It was the anniversary of Star Wars this week. I went to see the original when it was released, on a rainy night in Glasgow in 1977, taken by friends of the family and with no idea what the film was about. I wasn’t into science fiction at all and probably wasn’t expecting much. It’s fair to say, it blew me away (in my defence, I was thirteen years old!) As I left the cinema and my mate’s dad asked me if I’d enjoyed it, I was literally speechless. I couldn’t put into words what I’d just experienced – I was almost in a daze. I spent the next few weeks and months collecting everything I could about the movie and I still remember how caught up I was in the whole thing. But they should have left it there. One movie was enough. The sequels just ruined it all, as far as I was concerned and, as I grew up I grew out of Star Wars.
All the same, I wish that everyone could experience that sense of awe I felt as I left the ABC cinema in Sauchiehall Street. It’s a feeling that I remember as almost unique, like some sort of rapture, or wonder, that happens very rarely in life. Maybe you have to be that age though.
As I said, I collected quite a bit of stuff about the original Star Wars and how I wish I’d kept hold of it! I once had the original movie poster which is probably worth in excess of £1,000 these days. At the time, I collected a lot
of film posters, some of which I still have. Pride of place is an original James Bond movie poster of The Spy Who Loved Me which, allegedly, could also be worth close to £1,000. But I’ve lost or misplaced some of the better ones I had – Star Wars and Jaws being the two that I lose sleep over.
I’m sure that many of us who are into investing often look at alternative markets for putting our money into. I know I have, and still do. Wine is an obvious one, but in the past I’ve also thought about whisky, first edition books, car brochures, football and music memorabilia, to name a few. Collectables can be worth quite a bit of dosh. Suppose that I had the whole original set of Star Wars cinema posters – what would that be worth? Or the Harry Potter movies? Even better, the books. What if I’d bought an original First Edition of J K Rowling’s books when the hype started to take off? Got her to sign it at the local Waterstones? What would that be worth now? Twenty grand, I think, if you could actually buy one. It’s a risk though. In thirty years, people might look on J K Rowling as we look on Enid Blyton. Interesting but dated, and not all that valuable. On the other hand, like Star Wars, Harry Potter might have become a religious icon with a signed First Edition of the first book being almost priceless.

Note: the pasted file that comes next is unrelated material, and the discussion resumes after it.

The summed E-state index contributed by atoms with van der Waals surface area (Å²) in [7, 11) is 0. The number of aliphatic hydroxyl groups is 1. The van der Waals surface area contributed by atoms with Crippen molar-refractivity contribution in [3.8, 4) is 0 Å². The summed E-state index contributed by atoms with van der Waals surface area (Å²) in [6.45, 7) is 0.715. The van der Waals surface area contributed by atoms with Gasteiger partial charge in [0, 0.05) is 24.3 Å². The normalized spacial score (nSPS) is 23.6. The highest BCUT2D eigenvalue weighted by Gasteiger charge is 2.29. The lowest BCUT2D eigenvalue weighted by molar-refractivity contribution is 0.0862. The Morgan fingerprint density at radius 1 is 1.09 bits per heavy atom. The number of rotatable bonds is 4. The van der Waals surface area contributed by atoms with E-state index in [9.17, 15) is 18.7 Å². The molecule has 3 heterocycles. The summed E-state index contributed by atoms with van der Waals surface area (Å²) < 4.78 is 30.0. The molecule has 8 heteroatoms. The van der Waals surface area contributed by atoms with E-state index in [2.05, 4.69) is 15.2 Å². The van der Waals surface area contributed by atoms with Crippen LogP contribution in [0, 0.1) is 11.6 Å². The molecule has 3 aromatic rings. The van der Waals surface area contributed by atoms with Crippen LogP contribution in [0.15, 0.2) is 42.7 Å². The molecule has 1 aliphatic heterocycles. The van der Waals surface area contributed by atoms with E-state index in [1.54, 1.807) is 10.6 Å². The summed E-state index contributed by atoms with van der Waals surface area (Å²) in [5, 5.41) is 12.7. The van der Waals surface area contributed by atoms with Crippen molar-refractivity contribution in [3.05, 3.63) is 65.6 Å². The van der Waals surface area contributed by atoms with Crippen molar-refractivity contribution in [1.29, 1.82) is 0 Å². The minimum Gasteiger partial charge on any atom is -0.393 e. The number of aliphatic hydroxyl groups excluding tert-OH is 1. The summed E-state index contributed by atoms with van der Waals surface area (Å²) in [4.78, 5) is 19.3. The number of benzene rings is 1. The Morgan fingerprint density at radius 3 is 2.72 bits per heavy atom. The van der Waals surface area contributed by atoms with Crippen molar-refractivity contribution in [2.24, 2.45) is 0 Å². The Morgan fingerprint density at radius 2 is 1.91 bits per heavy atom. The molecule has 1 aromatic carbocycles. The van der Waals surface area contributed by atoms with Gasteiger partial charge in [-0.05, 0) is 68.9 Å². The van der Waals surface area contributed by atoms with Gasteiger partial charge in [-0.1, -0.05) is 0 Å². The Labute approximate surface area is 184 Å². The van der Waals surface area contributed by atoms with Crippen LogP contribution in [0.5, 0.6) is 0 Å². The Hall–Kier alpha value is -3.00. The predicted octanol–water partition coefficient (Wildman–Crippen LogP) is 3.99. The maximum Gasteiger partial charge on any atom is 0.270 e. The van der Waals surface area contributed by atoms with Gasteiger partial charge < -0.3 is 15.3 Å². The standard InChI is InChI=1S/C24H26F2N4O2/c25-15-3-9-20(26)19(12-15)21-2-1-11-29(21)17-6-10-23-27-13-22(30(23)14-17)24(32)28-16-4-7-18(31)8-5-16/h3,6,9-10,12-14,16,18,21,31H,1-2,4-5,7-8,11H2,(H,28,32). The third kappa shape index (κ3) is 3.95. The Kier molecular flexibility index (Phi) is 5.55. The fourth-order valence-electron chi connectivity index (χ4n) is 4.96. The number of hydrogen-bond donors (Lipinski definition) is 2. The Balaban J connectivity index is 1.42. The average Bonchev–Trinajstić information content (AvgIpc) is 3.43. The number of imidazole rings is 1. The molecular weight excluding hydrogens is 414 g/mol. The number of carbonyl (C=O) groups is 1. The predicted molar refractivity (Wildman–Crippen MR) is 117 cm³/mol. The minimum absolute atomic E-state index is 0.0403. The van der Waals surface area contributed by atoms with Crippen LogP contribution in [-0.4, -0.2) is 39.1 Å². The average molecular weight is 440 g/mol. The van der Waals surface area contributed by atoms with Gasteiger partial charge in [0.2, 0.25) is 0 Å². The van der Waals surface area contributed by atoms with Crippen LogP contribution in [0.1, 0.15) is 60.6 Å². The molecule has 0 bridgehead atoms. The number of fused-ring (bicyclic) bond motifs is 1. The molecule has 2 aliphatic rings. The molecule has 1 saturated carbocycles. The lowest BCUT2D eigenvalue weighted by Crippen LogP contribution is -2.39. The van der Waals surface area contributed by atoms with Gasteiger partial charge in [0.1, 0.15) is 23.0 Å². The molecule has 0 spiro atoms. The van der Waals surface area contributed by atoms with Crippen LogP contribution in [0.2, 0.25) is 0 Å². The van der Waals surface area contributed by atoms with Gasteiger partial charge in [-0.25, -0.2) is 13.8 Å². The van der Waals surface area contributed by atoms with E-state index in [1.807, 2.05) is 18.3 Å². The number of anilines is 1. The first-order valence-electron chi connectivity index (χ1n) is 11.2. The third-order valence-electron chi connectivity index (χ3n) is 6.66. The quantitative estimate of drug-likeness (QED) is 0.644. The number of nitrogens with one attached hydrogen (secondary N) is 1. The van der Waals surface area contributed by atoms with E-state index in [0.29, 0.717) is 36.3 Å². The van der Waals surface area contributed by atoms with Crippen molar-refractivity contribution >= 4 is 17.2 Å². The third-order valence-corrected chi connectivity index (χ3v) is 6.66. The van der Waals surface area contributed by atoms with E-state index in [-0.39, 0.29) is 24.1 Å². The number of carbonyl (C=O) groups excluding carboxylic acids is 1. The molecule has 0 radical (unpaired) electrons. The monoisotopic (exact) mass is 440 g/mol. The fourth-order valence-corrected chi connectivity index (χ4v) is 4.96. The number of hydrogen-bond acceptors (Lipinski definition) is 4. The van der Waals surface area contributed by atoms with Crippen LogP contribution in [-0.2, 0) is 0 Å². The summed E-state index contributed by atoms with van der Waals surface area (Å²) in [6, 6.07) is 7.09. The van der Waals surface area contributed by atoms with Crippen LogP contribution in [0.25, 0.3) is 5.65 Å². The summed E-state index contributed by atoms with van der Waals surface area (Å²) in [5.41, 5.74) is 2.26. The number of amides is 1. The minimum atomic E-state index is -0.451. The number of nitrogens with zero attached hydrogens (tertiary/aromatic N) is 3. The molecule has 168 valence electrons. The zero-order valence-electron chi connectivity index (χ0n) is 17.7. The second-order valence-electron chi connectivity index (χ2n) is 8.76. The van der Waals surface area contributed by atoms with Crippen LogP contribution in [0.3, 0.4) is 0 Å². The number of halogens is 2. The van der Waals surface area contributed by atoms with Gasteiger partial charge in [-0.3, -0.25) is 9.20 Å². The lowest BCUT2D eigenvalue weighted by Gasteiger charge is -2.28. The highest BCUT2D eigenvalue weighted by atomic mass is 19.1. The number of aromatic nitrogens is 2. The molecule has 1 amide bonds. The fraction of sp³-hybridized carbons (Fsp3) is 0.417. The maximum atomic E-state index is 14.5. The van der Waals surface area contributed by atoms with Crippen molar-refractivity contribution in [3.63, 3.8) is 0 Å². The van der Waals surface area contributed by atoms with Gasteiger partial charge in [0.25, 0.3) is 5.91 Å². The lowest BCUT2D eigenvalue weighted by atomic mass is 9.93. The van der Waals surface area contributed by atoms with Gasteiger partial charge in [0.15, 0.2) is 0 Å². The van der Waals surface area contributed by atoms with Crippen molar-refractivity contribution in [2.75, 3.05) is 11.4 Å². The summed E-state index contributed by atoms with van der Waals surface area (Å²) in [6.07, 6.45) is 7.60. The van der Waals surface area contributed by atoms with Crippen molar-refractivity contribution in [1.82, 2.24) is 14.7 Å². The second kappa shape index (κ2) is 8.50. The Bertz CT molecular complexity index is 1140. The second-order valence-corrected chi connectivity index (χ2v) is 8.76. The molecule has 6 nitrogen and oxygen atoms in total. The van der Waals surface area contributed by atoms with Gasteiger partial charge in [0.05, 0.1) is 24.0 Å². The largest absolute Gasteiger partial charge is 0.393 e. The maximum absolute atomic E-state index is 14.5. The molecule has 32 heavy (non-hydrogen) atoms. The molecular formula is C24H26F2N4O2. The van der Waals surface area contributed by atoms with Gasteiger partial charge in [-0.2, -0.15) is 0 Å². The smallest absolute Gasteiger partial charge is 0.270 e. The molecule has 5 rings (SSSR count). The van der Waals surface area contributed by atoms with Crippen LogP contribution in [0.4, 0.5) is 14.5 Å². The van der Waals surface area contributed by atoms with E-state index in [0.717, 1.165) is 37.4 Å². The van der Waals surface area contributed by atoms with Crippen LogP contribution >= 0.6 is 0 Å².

Collectables are a risky investment business though, much riskier than stocks and shares or property, so I’ve always thought that if I’m going to buy such things as wine, film posters or first editions, I better be prepared to lose everything on the investment. Therefore I’d need to get a real pleasure out of owning them for their own sake. I know that when I look through those old film posters, memories flood back of a time and place that have a real sentimental value, and I don’t really intend to sell them anytime soon. Money isn’t everything, after all.
Otherwise it’s been a quiet week. I did read another excellent novel that I’d found on a recommended list which I posted before as a link. This one was The Circle by Dave Eggers which takes the “sharing culture” of Facebook and Google and projects it forward into a “Big Brother is Watching You” thriller. Very entertaining. (The other I’ve read from this list is the equally excellent “Do Androids Dream of Electric Sheep?” by Philip K Dick).
Some of you might have tuned into the original Serial “true crime” podcast, which was a big hit when it was released, and which I would thoroughly recommend. They’ve now produced a second series on a completely different subject which I’ll try to find time to listen to. Both will be easily available through your normal podcast channel. The podcast I’m listening to most regularly at the moment is MoneyWeek. If you don’t buy the magazine, this covers a lot of the content that’s in each issue and is short and snappy enough to get through without being bored rigid. Which isn’t something you can say about a lot of financial broadcasts.